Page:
From the ARCADE Issue 34.2 feature, “Architectures of Migration: A Survey of Displacements, Routes, and Arrivals.” Articles from the issue will release online over the following weeks. Subscribe to receive ARCADE in print.

SF bus stops

Tech bus stops and no-fault evictions from 2011 to 2013 in the “Quad.” Based on an interactive map from the Anti-Eviction Mapping Project with data from Stamen Design, OpenStreetMap, and Carto. Design by Lucia|Marquand.

Valencia Street in San Francisco is no longer served by the MTA’s 26-Valencia but by private shuttles headed toward Silicon Valley. This transformation in public transit and the presence of roving shuttles from Apple, Google, and others evidence a city remade for a certain kind of resident. As a result of a 2013 “handshake agreement” with the City (investigated by Tim Redmond in 48 Hills), operators of these tech-company shuttles can now load/unload their workers at public bus stops for a minimal fee, enabling a new form of the reverse commute and rendering San Francisco an employment package perk.

A large cluster of these public/private depots are found in what real estate agent Jennifer Rosdail calls the “Quad,” a new “meta-hood” in the Castro and Mission District. As Rosdail explains on her website, the area is desired by “quadsters” who “like to hang in the sun with their friends. They work very hard—mostly in high tech—and make a lot of money.” Quadsters are young, wealthy, and likely white and male based on the hiring statistics of tech corporations.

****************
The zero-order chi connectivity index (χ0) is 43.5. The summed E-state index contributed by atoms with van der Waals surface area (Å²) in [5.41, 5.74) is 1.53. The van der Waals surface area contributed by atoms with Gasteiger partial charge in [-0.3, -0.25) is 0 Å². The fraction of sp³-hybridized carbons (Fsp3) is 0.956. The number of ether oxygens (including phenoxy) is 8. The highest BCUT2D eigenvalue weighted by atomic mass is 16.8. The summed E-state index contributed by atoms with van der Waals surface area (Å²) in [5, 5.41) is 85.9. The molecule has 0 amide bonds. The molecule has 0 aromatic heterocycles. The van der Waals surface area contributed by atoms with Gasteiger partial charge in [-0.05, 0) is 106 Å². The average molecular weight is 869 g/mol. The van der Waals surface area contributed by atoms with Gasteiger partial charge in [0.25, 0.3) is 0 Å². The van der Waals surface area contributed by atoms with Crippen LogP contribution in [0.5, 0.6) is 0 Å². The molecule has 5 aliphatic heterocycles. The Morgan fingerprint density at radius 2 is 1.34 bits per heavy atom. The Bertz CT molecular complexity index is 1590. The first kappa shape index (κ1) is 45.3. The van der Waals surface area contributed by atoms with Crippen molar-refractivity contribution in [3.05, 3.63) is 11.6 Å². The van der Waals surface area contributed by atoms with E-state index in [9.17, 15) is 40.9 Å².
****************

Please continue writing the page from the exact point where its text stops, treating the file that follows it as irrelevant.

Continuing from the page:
The presence of private shuttles impacts how areas are sold and who moves in. Without the shuttle service, 40 percent of commuting tech workers in San Francisco would move closer to their offices outside the city, according to the 2015 paper and presentation Riding First Class by Danielle Dai and David Weinzimmer. In addition to co-opting public bus stops, the placement of these shuttles contributes to both property speculation and eviction. From 2011 through 2013, 69 percent of no-fault evictions occurred within four block of tech bus stops. Since then, property values have continued to surge along with eviction rates, as units are advertised based on tech bus stop proximity. Based on the Eviction Defense Collaborative’s 2014 report, those evicted are disproportionately black and Latina/o. Through the re-architecting of public bus stops, San Francisco encourages the migratory/settling desires of tech workers and follows the logics of free-market capitalism. It neglects the resulting displacement and migration, both undesired and racialized.